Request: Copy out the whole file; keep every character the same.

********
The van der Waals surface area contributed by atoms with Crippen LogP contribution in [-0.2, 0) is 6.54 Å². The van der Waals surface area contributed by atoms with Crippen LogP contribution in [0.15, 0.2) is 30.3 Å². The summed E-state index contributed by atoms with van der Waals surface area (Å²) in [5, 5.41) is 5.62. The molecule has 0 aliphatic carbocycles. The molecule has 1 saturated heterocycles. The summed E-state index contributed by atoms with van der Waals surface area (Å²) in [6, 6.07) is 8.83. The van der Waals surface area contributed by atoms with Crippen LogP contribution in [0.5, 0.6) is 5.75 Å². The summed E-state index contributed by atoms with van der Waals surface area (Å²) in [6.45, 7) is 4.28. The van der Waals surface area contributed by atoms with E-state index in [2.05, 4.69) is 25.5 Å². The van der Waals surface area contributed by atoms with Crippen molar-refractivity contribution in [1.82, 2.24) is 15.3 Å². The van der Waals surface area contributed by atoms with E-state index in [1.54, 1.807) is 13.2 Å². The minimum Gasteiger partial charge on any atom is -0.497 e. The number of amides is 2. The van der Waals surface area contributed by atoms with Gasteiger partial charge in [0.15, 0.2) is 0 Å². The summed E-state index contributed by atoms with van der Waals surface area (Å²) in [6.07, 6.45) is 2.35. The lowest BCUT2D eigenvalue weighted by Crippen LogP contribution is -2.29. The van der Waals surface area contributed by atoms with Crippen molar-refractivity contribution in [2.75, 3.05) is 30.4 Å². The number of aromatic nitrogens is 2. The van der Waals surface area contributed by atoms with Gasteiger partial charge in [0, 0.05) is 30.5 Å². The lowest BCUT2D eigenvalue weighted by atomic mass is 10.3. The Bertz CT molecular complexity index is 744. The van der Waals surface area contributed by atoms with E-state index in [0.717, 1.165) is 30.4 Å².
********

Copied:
The van der Waals surface area contributed by atoms with Crippen LogP contribution in [-0.2, 0) is 6.54 Å². The van der Waals surface area contributed by atoms with Crippen LogP contribution in [0.15, 0.2) is 30.3 Å². The summed E-state index contributed by atoms with van der Waals surface area (Å²) in [5, 5.41) is 5.62. The molecule has 0 aliphatic carbocycles. The molecule has 1 saturated heterocycles. The summed E-state index contributed by atoms with van der Waals surface area (Å²) in [6, 6.07) is 8.83. The van der Waals surface area contributed by atoms with Crippen LogP contribution in [0.5, 0.6) is 5.75 Å². The summed E-state index contributed by atoms with van der Waals surface area (Å²) in [6.45, 7) is 4.28. The van der Waals surface area contributed by atoms with E-state index in [2.05, 4.69) is 25.5 Å². The van der Waals surface area contributed by atoms with Crippen molar-refractivity contribution in [1.82, 2.24) is 15.3 Å². The van der Waals surface area contributed by atoms with E-state index in [1.54, 1.807) is 13.2 Å². The minimum Gasteiger partial charge on any atom is -0.497 e. The number of amides is 2. The van der Waals surface area contributed by atoms with Gasteiger partial charge in [0.15, 0.2) is 0 Å². The summed E-state index contributed by atoms with van der Waals surface area (Å²) in [6.07, 6.45) is 2.35. The lowest BCUT2D eigenvalue weighted by Crippen LogP contribution is -2.29. The van der Waals surface area contributed by atoms with Crippen molar-refractivity contribution in [2.75, 3.05) is 30.4 Å². The number of aromatic nitrogens is 2. The van der Waals surface area contributed by atoms with Gasteiger partial charge in [0, 0.05) is 30.5 Å². The lowest BCUT2D eigenvalue weighted by atomic mass is 10.3. The Bertz CT molecular complexity index is 744. The van der Waals surface area contributed by atoms with E-state index in [0.717, 1.165) is 30.4 Å².